OLDTOWN — In a short meeting here Jan. 8, Oldtown city planner Bryan Quayle briefed city council members on progress in commercial developments.
Quayle said the city has submitted applications to the Idaho Transportation Department to change Tank Road up to the second gate to a public road. Beyond that it will still be a district use road, said Quayle. It won’t be public or private road until subdivision time, he said. “To me, it would need to be a loop development. At the moment, no one is talking about residential development with me.”
The three-phase commercial development near Tank Road is required to be platted into a subdivision so additional lots can be established for businesses, said Quayle. “It’s in everybody’s economic interests to do it now because of price increases. This will open up a selection of commercial properties rather than just a few at a time,” he explained. He said the parties are close to agreeing on the plats.
“We’re in the best shape that we’ve been in in a while. Phase two will not go the way phase one went. We are already light years ahead of that.”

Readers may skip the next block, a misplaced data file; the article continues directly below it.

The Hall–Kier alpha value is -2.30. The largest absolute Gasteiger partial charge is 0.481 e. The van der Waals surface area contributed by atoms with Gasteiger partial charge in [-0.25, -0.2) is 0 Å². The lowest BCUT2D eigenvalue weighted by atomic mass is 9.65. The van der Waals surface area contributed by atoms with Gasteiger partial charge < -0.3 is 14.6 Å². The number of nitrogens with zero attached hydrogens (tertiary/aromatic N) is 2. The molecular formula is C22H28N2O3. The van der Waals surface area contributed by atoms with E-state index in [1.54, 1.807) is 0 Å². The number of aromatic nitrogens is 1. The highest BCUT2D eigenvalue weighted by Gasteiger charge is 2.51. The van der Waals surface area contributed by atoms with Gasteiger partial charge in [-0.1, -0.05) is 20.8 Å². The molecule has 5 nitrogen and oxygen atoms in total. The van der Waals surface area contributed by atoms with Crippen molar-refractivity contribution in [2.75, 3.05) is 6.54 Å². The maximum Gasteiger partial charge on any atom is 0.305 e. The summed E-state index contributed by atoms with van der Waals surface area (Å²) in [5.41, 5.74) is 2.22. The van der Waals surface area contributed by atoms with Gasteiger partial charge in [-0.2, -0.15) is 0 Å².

Quayle said that he’s been in contact with the Burger King corporation. Tentative plans are to start demolition in February if weather cooperates, giving the company a good construction window to build and get the new fast-food restaurant ready for operations, he said.
Quayle said he’d gotten many calls from people interested in the multifamily zoned property east off of Montana Avenue. In fact, he said he’d received more calls in the last two months than in the rest of the previous year. Quayle said there are no less than five parties interested in buying it. Some of the people have inquired not only about multifamily housing but also about tiny homes. The county will hold a meeting later this week which will cover tiny homes, he said. Oldtown’s regulations are not specific to tiny homes but they do cover them, he added.
Mayor Lonnie Orr said that meeting would be prelude to a planned Jan. 22 meeting of county commissioners, mayors, and the county planning department. Orr said he anticipated the Jan. 22 meeting would renew discussions on city areas of impact. Quayle opined that the county doesn’t want to take care of urban-type areas and may move to larger zoning rather than suburban zoning. Orr said he suspected the topic of annexation would be raised.
City council members voted unanimously to grant business licenses to Tri-Pro Forest Products, Copper Bay Construction, and Northern Star Plumbing.
City clerk Alicia Ehrmantrout said Mayor Lonnie Orr sent packets of letters to Sen. Shawn Keough, Rep. Heather Scott, Gov. Butch Otter, and the U.S. Forest Service at Priest Lake. Residents had submitted letters regarding the proposed HiTest Sand silicon smelter to city hall here.
The next Oldtown city council meeting is scheduled for Monday, Feb. 12 at 6:30 p.m.